It is also problematic for multinational organizations, which may find it difficult and costly to adjust in order to fully comply with the new Swiss immigration and labor laws. The new immigration and labor landscape may very easily cause severe disruptions and force costly reallocations of key personnel among multinational corporations headquartered in Switzerland. It is very likely that these corporations will end up losing competitiveness as a result of the referendum outcome.
The otherwise admirable Swiss political system has shown a big flaw. It’s as if Switzerland were shooting itself in the foot.
Why the population’s disconnect with reality?
There is no easy answer to this misconnection, other than stating that even in a developed nation of Switzerland’s caliber, there are some highly specialized and rather complex topics like immigration policy that are well above the average knowledge of the population. Voters can be a relatively easy prey for populist movements and propaganda.
So, however laudable a democratic system is —the Swiss case is one of the most advanced— there are some very clear limitations inherent to it. The average voter is more often than not insufficiently informed, and therefore unaware about some significant (unintended) consequences —both of voting in one direction or another.
Will the Swiss population persist in being foolishly independent, assuming the lower living standards associated with it? Or, will they eventually come to senses and rectify once they realize the very onerous consequences of the decision they made and accept the diminishing sovereign rights associated with an intense and prosperous exchange with the EU and even the rest of the world?
Sovereignty is one of the least understood concepts in a globalized world. By necessity, a well-globalized world is a world where significant concessions are made by nations in pursuit of the higher good.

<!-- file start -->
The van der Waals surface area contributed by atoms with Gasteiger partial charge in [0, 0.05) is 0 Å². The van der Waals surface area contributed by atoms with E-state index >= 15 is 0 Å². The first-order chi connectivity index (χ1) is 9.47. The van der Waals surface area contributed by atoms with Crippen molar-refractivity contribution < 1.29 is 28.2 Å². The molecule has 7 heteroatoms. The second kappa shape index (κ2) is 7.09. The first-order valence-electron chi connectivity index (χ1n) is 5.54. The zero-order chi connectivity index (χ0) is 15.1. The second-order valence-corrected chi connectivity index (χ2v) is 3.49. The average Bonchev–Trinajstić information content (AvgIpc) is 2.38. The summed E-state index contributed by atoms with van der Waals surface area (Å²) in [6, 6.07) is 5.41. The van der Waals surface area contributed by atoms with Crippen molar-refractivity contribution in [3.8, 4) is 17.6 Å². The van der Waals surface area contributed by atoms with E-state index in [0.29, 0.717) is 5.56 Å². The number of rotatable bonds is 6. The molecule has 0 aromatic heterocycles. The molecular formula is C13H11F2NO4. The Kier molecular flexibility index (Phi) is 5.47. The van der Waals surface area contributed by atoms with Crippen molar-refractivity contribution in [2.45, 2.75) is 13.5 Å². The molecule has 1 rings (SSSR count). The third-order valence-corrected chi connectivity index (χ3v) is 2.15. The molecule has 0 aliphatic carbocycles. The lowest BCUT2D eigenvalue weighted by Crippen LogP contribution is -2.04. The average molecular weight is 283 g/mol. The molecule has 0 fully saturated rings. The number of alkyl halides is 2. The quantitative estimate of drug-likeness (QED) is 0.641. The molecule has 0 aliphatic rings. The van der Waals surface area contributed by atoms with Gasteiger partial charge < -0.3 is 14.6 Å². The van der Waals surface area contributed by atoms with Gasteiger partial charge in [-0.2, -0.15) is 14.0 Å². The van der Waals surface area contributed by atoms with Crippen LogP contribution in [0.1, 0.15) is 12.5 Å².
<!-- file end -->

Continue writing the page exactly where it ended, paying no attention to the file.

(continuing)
On the positive side, this outcome will not necessarily determine Switzerland’s long-term future. In the past, the Swiss population has shown a fairly pragmatic approach to changing the direction of a referendum once they’ve realized they have made a big mistake. In addition, albeit not very likely, it is possible that the outcome can be watered down by the Swiss government, once the regulations to enact it are drawn.
The Swiss recently also approved an initiative to limit the excessive remuneration of top management. The spirit behind it is truly commendable, but is also a thorny issue. Yet, reaching a functional regulation concerning excessive executive remuneration, minimizing unintended consequences —like an exodus of multinationals headquartered there— can be a completely different story.
At the very end of all these types of challenges, however, lies a most fundamental question. How to improve a political system once its obvious flaws have surfaced? The outcome of the multi-referred referendum is a case in point. Personally, I do not advocate any specific solution in that regard for developed countries, given the many sides and inherent complexities of this issue. See my proposal for failed nations: the Turbo-charged Global Project (TGP).
It is painfully obvious that democracy, like any other human structure, is not a panacea. As Sir Winston Churchill famously admonished in a House of Commons speech on Nov. 11, 1947:
“Democracy is the worst form of government, except for all those other forms that have been tried from time to time.”
The world truly has a gigantic set of challenges to overcome before reaching the stage of a highly meritocratic society.